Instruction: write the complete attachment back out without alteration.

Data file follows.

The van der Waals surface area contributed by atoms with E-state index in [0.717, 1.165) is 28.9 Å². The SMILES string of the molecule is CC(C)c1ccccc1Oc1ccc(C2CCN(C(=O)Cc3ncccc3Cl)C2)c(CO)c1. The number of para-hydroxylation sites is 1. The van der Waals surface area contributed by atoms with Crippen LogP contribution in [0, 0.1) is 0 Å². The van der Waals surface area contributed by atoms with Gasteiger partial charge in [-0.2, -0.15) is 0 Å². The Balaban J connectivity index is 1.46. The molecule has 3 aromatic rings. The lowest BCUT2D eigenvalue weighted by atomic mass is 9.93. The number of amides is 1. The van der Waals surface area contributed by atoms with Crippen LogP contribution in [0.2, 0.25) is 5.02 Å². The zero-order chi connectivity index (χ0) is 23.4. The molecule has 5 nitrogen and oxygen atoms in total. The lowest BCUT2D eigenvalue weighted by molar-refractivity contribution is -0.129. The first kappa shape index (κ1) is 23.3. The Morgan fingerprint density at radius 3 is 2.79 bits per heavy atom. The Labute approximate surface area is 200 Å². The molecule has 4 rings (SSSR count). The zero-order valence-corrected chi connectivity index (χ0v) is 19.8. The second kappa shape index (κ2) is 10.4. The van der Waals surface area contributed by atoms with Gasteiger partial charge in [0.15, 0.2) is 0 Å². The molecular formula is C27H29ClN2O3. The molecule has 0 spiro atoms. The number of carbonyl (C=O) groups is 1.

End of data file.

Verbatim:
The van der Waals surface area contributed by atoms with E-state index in [0.717, 1.165) is 28.9 Å². The SMILES string of the molecule is CC(C)c1ccccc1Oc1ccc(C2CCN(C(=O)Cc3ncccc3Cl)C2)c(CO)c1. The number of para-hydroxylation sites is 1. The van der Waals surface area contributed by atoms with Crippen LogP contribution in [0, 0.1) is 0 Å². The van der Waals surface area contributed by atoms with Gasteiger partial charge in [-0.2, -0.15) is 0 Å². The Balaban J connectivity index is 1.46. The molecule has 3 aromatic rings. The lowest BCUT2D eigenvalue weighted by atomic mass is 9.93. The number of amides is 1. The van der Waals surface area contributed by atoms with Crippen LogP contribution in [0.2, 0.25) is 5.02 Å². The zero-order chi connectivity index (χ0) is 23.4. The molecule has 5 nitrogen and oxygen atoms in total. The lowest BCUT2D eigenvalue weighted by molar-refractivity contribution is -0.129. The first kappa shape index (κ1) is 23.3. The Morgan fingerprint density at radius 3 is 2.79 bits per heavy atom. The Labute approximate surface area is 200 Å². The molecule has 4 rings (SSSR count). The zero-order valence-corrected chi connectivity index (χ0v) is 19.8. The second kappa shape index (κ2) is 10.4. The van der Waals surface area contributed by atoms with Gasteiger partial charge in [0.15, 0.2) is 0 Å². The molecular formula is C27H29ClN2O3. The molecule has 0 spiro atoms. The number of carbonyl (C=O) groups is 1.